Tuesday, August 16, 2011
We’ve all seen the stories of heroic canine rescues, and remarkable behavior of loyal and loving pets. We’ve heard of service dogs and rescue dogs, but what about the heroic dogs that aren’t trained in any way but still perform amazing intuitive acts? Some of these may not be newsworthy, but they are evidence of the intuition that dogs have, and how they use it. Dogs are naturally in tune with the weather, their surroundings, and the humans around them.
Dogs can feel and smell the changes in the air when bad weather is brewing, and if the humans pay attention to their dogs they may be better prepared for whatever is coming. Everything from earthquakes to tornados and blizzards cause dogs to adopt a pack mentality of gathering those they feel responsible for and settling in for safety. Our dog Bear can hear or feel thunder before any of us, and she begins to make rounds of the house. We can tell she’s getting nervous because she tucks her tail and constantly runs from person to person almost like she’s herding us. Once we begin to hear thunder as well, we know why she was rounding up the pack. She often hides under the bed or some other protected small space but she keeps an eye on us and will run out to check if one of us is in another room.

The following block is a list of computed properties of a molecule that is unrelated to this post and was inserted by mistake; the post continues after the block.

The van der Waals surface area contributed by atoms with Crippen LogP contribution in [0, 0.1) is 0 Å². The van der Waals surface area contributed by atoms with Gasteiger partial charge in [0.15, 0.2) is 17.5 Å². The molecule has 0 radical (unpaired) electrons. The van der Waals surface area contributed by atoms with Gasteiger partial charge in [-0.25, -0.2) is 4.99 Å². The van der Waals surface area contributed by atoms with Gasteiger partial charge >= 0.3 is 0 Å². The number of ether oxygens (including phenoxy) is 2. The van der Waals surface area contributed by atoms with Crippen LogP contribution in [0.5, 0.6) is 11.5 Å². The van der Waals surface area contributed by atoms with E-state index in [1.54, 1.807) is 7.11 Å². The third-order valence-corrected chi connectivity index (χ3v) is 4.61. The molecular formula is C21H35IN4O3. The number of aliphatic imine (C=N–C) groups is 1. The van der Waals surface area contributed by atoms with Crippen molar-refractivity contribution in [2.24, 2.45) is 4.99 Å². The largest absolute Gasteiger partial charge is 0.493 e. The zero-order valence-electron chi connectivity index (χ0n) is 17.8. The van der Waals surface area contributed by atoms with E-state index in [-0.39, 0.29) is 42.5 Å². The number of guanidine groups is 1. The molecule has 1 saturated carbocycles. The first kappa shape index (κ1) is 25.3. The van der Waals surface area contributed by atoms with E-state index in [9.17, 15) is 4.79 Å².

One thing I’ve always stood by is the belief that if a dog immediately decides not to like someone despite being “introduced” and never having any interaction with that person, there is something about the person that the dog recognizes as a threat in some way. I’ve seen it happen with even the most amiable dogs – someone triggers some sort of defense response in the dog and it simply will not warm up to that person. In all the cases I know of, the dog was right.
Whether trained as a guard dog or not, all canines are loyal and defensive of their family and home. If a burglar were to break in, dogs will defend their home and family with their very lives. We may try to domesticate and humanize our pets, but dogs have a pack mentality and their people are their pack. They will pick up and carry babies if necessary to save them from danger in a fire or flood. Dogs have been known to awaken their owners by barking and pulling them from their beds when there is danger about. This natural intuition is what makes dogs ideal for being trained as service dogs and for search and rescue work.
Dogs are more sensitive to our emotions than we know. Whether there is tension and stress in the house or happiness and elation, dogs will respond. When we are having a good time laughing and playing as a family, Bear usually gets in on the fun by running in circles around us, jumping and barking. She’s also usually the last one to calm down afterwards. If I’m feeling down or having a bad day, she seems to know and will sit beside me and put her head on my knee, or lick my hand. When one of the kids is upset, she seems to know where she’s needed and she’ll go hang out in their room with them for a while.
The natural intuition of dogs is a lot of the reason why they are called man’s best friends. While they may not be able to speak our language, dogs are empathetic, compassionate and fierce protectors who get the message across clearly without words. They are our pets, our friends and our companions. Around our house the dog is a member of the family. Responsible pet owners offer their dogs the same amount of protection and loyalty that the dog gives to the family, and do everything they can to keep their four legged friend healthy and safe.
Photo by Mike Ward
Read more articles by Suzanne Alicie